London to Vienna, Austria

I arrived in London a few days before Brexit was to go into effect.  In the early morning hours on the first day of this momentous occasion, February 1, 2020, I received an email from longtime friend, historical author, and citizen of the United Kingdom, Lee Stokes, concerning his feelings on the separation of Great Britain from the Economic Union.

Lee stated: “Nations must work together at all levels to prevent war. This is especially true in Europe, where the peace has held (since WWII), thanks to the strong NATO military alliance and the economic clout of the European Union. Britain’s quitting the EU has made the EU weaker for me.”


London is young, international, and ALIVE!

During the evenings in London’s West End theatre district, buskers sang popular tunes in Piccadilly Circus to streams of passers-by and to the young perched under the fountain that graces the square. Street artists were hard at work drawing caricatures of customers. Theatres were packed. The streets, squares, promenades in Chinatown, and restaurants were bustling. I attended a couple of theatrical performances, both of which were under US$45.

Covent Gardens, an Italianate arcade square in London’s West End, was a great place for people watching and enjoying free outdoor entertainment. A highlight for me was when the harmonious music of a classical string quintet drifted upwards as I passed by an open-air food court which was below street level. I contributed a few coins in appreciation.

Historic Camden Town, easily accessible by London’s efficient underground transportation system, is well known for its eclectic, fringe marketplace. It is also a popular place to go to snack on international street food while watching Camden’s community narrowboats maneuver the surrounding canal waterways. My favorite fast food stall there sells traditional Venezuelan arepas, a small corn flour pita filed with a variety of ingredients. Lone lines were frequent, but it was well worth the wait.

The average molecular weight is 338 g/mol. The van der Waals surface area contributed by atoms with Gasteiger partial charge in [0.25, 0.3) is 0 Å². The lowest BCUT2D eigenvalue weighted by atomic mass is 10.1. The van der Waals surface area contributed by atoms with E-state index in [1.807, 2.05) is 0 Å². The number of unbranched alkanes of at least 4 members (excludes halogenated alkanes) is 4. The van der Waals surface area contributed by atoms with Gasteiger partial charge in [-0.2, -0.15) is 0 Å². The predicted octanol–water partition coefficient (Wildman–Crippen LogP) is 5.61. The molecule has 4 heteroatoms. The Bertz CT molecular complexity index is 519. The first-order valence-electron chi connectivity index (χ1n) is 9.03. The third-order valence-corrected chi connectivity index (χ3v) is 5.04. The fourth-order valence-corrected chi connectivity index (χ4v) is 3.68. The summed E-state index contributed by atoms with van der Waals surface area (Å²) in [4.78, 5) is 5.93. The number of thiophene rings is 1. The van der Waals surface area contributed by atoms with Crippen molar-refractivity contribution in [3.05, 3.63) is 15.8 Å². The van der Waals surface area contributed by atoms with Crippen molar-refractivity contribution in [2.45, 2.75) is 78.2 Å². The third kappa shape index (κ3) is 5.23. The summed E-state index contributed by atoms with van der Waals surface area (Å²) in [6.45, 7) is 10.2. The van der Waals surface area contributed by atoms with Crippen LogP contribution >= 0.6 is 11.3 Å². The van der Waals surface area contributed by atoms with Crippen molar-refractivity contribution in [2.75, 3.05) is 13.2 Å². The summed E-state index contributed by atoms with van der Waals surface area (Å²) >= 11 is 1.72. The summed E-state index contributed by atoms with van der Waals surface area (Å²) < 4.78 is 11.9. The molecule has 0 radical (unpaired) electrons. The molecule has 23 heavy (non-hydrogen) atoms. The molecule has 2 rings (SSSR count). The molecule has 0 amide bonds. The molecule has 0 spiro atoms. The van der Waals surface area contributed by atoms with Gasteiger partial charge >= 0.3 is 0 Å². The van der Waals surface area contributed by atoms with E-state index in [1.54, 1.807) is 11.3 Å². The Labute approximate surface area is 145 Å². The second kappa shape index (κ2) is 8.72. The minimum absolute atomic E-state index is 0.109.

I’m off to Vienna, once an Imperial Capital, now a major European city of culture. The historic city borders the Danube River and parts of the former East Bloc. It will be my jumping off point for my winter adventures this year as I continue my exploration of Eastern Europe.


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Post script from Newport, Rhode Island, USA – Navy War College & Ukrainian Student

The U.S. Naval War College* in Newport, Rhode Island, was established1884. The college brings 100 to 150 foreign officers to the U.S. from around the world annually, including military officers from Ukraine.

The Naval War College International Military Student Office (IMSO) manages the NWC sponsor program, which Merrilee Zellner, author of this blog, participates in regularly. One of the main purposes of the volunteer sponsor program is to “….provide a level of exposure to American life and culture that complements the official academic and social program for the course.”**

This program enriches both the lives of the sponsors, through interaction with special people from around the world who are serving their country, and the students they sponsor.

CDR Burdov Mykola from Ukraine and his sponsor Merrilee Zellner, at the Naval Staff College International Cuisine Night, November 1, 2019.